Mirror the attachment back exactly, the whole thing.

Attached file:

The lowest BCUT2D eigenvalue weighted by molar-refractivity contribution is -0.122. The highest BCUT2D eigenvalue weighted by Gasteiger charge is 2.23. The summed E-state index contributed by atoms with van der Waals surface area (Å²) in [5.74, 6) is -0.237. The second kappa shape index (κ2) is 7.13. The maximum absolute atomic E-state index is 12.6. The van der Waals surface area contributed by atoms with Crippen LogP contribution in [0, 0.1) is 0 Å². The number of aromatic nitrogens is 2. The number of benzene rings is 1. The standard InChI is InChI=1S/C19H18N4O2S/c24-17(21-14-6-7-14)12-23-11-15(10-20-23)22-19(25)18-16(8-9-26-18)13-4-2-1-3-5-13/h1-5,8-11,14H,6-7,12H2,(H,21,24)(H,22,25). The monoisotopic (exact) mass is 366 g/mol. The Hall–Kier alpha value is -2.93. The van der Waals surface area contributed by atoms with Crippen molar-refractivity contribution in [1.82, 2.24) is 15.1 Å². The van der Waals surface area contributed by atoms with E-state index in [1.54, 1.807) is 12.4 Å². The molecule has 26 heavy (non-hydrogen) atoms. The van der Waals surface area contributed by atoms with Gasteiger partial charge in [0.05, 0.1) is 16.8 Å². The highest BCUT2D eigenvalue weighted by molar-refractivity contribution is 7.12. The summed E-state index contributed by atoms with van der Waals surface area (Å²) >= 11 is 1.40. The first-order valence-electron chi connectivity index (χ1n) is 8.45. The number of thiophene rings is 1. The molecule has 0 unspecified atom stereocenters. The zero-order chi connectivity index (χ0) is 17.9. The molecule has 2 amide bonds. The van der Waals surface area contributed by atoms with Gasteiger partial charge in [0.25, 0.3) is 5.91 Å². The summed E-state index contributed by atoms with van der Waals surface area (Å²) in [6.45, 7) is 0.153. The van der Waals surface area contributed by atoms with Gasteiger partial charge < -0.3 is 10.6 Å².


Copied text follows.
The lowest BCUT2D eigenvalue weighted by molar-refractivity contribution is -0.122. The highest BCUT2D eigenvalue weighted by Gasteiger charge is 2.23. The summed E-state index contributed by atoms with van der Waals surface area (Å²) in [5.74, 6) is -0.237. The second kappa shape index (κ2) is 7.13. The maximum absolute atomic E-state index is 12.6. The van der Waals surface area contributed by atoms with Crippen LogP contribution in [0, 0.1) is 0 Å². The number of aromatic nitrogens is 2. The number of benzene rings is 1. The standard InChI is InChI=1S/C19H18N4O2S/c24-17(21-14-6-7-14)12-23-11-15(10-20-23)22-19(25)18-16(8-9-26-18)13-4-2-1-3-5-13/h1-5,8-11,14H,6-7,12H2,(H,21,24)(H,22,25). The monoisotopic (exact) mass is 366 g/mol. The Hall–Kier alpha value is -2.93. The van der Waals surface area contributed by atoms with Crippen molar-refractivity contribution in [1.82, 2.24) is 15.1 Å². The van der Waals surface area contributed by atoms with E-state index in [1.54, 1.807) is 12.4 Å². The molecule has 26 heavy (non-hydrogen) atoms. The van der Waals surface area contributed by atoms with Gasteiger partial charge in [0.05, 0.1) is 16.8 Å². The highest BCUT2D eigenvalue weighted by molar-refractivity contribution is 7.12. The summed E-state index contributed by atoms with van der Waals surface area (Å²) >= 11 is 1.40. The first-order valence-electron chi connectivity index (χ1n) is 8.45. The number of thiophene rings is 1. The molecule has 0 unspecified atom stereocenters. The zero-order chi connectivity index (χ0) is 17.9. The molecule has 2 amide bonds. The van der Waals surface area contributed by atoms with Gasteiger partial charge in [0.25, 0.3) is 5.91 Å². The summed E-state index contributed by atoms with van der Waals surface area (Å²) in [6.45, 7) is 0.153. The van der Waals surface area contributed by atoms with Gasteiger partial charge < -0.3 is 10.6 Å².